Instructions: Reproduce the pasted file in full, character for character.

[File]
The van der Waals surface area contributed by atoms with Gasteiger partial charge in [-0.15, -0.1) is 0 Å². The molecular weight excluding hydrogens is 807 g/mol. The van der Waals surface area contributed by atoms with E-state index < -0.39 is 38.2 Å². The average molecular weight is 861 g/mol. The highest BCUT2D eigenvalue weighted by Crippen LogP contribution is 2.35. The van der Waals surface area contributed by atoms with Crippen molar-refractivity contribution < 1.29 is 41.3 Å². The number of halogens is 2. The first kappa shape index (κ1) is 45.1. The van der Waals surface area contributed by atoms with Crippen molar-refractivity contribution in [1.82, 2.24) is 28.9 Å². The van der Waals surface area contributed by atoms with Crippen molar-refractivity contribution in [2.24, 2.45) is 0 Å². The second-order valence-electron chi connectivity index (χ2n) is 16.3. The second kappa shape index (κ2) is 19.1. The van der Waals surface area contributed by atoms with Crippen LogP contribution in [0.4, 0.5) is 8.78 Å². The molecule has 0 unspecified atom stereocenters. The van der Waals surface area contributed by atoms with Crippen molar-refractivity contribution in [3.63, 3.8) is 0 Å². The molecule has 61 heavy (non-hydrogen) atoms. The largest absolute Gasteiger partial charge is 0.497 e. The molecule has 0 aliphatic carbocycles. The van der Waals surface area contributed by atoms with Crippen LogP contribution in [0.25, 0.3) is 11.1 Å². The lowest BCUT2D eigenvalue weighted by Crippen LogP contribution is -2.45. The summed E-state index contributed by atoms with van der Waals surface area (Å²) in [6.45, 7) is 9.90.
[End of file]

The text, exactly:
The van der Waals surface area contributed by atoms with Gasteiger partial charge in [-0.15, -0.1) is 0 Å². The molecular weight excluding hydrogens is 807 g/mol. The van der Waals surface area contributed by atoms with E-state index < -0.39 is 38.2 Å². The average molecular weight is 861 g/mol. The highest BCUT2D eigenvalue weighted by Crippen LogP contribution is 2.35. The van der Waals surface area contributed by atoms with Crippen molar-refractivity contribution < 1.29 is 41.3 Å². The number of halogens is 2. The first kappa shape index (κ1) is 45.1. The van der Waals surface area contributed by atoms with Crippen molar-refractivity contribution in [1.82, 2.24) is 28.9 Å². The van der Waals surface area contributed by atoms with Crippen molar-refractivity contribution in [2.24, 2.45) is 0 Å². The second-order valence-electron chi connectivity index (χ2n) is 16.3. The second kappa shape index (κ2) is 19.1. The van der Waals surface area contributed by atoms with Crippen LogP contribution in [0.4, 0.5) is 8.78 Å². The molecule has 0 unspecified atom stereocenters. The van der Waals surface area contributed by atoms with Crippen molar-refractivity contribution in [3.63, 3.8) is 0 Å². The molecule has 61 heavy (non-hydrogen) atoms. The largest absolute Gasteiger partial charge is 0.497 e. The molecule has 0 aliphatic carbocycles. The van der Waals surface area contributed by atoms with Crippen LogP contribution in [0.25, 0.3) is 11.1 Å². The lowest BCUT2D eigenvalue weighted by Crippen LogP contribution is -2.45. The summed E-state index contributed by atoms with van der Waals surface area (Å²) in [6.45, 7) is 9.90.